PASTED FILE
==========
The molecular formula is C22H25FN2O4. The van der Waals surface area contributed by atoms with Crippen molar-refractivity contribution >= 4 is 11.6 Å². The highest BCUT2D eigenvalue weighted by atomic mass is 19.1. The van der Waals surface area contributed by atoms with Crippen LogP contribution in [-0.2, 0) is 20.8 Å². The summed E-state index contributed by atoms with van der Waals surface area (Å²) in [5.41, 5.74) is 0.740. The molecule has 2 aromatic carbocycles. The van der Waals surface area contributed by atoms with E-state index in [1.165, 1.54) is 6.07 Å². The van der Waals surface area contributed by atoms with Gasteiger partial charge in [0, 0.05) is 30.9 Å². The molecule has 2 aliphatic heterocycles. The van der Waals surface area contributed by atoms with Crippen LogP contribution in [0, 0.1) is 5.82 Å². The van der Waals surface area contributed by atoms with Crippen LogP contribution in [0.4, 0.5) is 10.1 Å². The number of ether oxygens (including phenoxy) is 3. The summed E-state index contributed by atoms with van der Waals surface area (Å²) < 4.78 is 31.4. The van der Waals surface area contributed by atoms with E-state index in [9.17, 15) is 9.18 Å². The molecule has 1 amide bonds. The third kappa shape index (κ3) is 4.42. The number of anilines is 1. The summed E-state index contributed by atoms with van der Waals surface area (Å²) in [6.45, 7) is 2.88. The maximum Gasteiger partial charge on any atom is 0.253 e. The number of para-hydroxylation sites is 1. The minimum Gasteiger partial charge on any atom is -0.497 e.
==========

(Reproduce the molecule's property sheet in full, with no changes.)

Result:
The molecular formula is C22H25FN2O4. The van der Waals surface area contributed by atoms with Crippen molar-refractivity contribution >= 4 is 11.6 Å². The highest BCUT2D eigenvalue weighted by atomic mass is 19.1. The van der Waals surface area contributed by atoms with Crippen LogP contribution in [-0.2, 0) is 20.8 Å². The summed E-state index contributed by atoms with van der Waals surface area (Å²) in [5.41, 5.74) is 0.740. The molecule has 2 aromatic carbocycles. The van der Waals surface area contributed by atoms with E-state index in [1.165, 1.54) is 6.07 Å². The van der Waals surface area contributed by atoms with Gasteiger partial charge in [0, 0.05) is 30.9 Å². The molecule has 2 aliphatic heterocycles. The van der Waals surface area contributed by atoms with Crippen LogP contribution in [0, 0.1) is 5.82 Å². The van der Waals surface area contributed by atoms with Crippen LogP contribution in [0.4, 0.5) is 10.1 Å². The number of ether oxygens (including phenoxy) is 3. The summed E-state index contributed by atoms with van der Waals surface area (Å²) < 4.78 is 31.4. The van der Waals surface area contributed by atoms with E-state index in [9.17, 15) is 9.18 Å². The molecule has 1 amide bonds. The third kappa shape index (κ3) is 4.42. The number of anilines is 1. The summed E-state index contributed by atoms with van der Waals surface area (Å²) in [6.45, 7) is 2.88. The maximum Gasteiger partial charge on any atom is 0.253 e. The number of para-hydroxylation sites is 1. The minimum Gasteiger partial charge on any atom is -0.497 e.